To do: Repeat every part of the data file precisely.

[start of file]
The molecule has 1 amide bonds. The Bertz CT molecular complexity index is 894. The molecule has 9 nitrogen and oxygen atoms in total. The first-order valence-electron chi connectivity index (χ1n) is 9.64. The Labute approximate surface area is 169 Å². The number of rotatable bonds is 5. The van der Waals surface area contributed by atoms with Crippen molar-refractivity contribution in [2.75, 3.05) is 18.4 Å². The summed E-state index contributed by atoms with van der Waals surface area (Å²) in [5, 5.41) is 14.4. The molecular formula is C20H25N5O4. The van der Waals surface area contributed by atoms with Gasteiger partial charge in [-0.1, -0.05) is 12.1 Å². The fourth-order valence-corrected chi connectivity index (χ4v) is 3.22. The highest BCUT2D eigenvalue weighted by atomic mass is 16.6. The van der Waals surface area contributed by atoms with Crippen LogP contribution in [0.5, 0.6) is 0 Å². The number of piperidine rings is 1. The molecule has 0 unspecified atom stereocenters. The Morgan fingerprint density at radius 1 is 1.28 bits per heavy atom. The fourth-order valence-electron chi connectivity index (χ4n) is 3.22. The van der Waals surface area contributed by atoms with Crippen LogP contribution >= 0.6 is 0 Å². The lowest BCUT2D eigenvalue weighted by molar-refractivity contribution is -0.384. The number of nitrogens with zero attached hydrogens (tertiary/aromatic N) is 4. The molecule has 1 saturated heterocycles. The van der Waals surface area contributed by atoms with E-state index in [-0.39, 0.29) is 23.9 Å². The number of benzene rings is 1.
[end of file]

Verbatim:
The molecule has 1 amide bonds. The Bertz CT molecular complexity index is 894. The molecule has 9 nitrogen and oxygen atoms in total. The first-order valence-electron chi connectivity index (χ1n) is 9.64. The Labute approximate surface area is 169 Å². The number of rotatable bonds is 5. The van der Waals surface area contributed by atoms with Crippen molar-refractivity contribution in [2.75, 3.05) is 18.4 Å². The summed E-state index contributed by atoms with van der Waals surface area (Å²) in [5, 5.41) is 14.4. The molecular formula is C20H25N5O4. The van der Waals surface area contributed by atoms with Gasteiger partial charge in [-0.1, -0.05) is 12.1 Å². The fourth-order valence-corrected chi connectivity index (χ4v) is 3.22. The highest BCUT2D eigenvalue weighted by atomic mass is 16.6. The van der Waals surface area contributed by atoms with Crippen LogP contribution in [0.5, 0.6) is 0 Å². The number of piperidine rings is 1. The molecule has 0 unspecified atom stereocenters. The Morgan fingerprint density at radius 1 is 1.28 bits per heavy atom. The fourth-order valence-electron chi connectivity index (χ4n) is 3.22. The van der Waals surface area contributed by atoms with Crippen LogP contribution >= 0.6 is 0 Å². The lowest BCUT2D eigenvalue weighted by molar-refractivity contribution is -0.384. The number of nitrogens with zero attached hydrogens (tertiary/aromatic N) is 4. The molecule has 1 saturated heterocycles. The van der Waals surface area contributed by atoms with E-state index in [-0.39, 0.29) is 23.9 Å². The number of benzene rings is 1.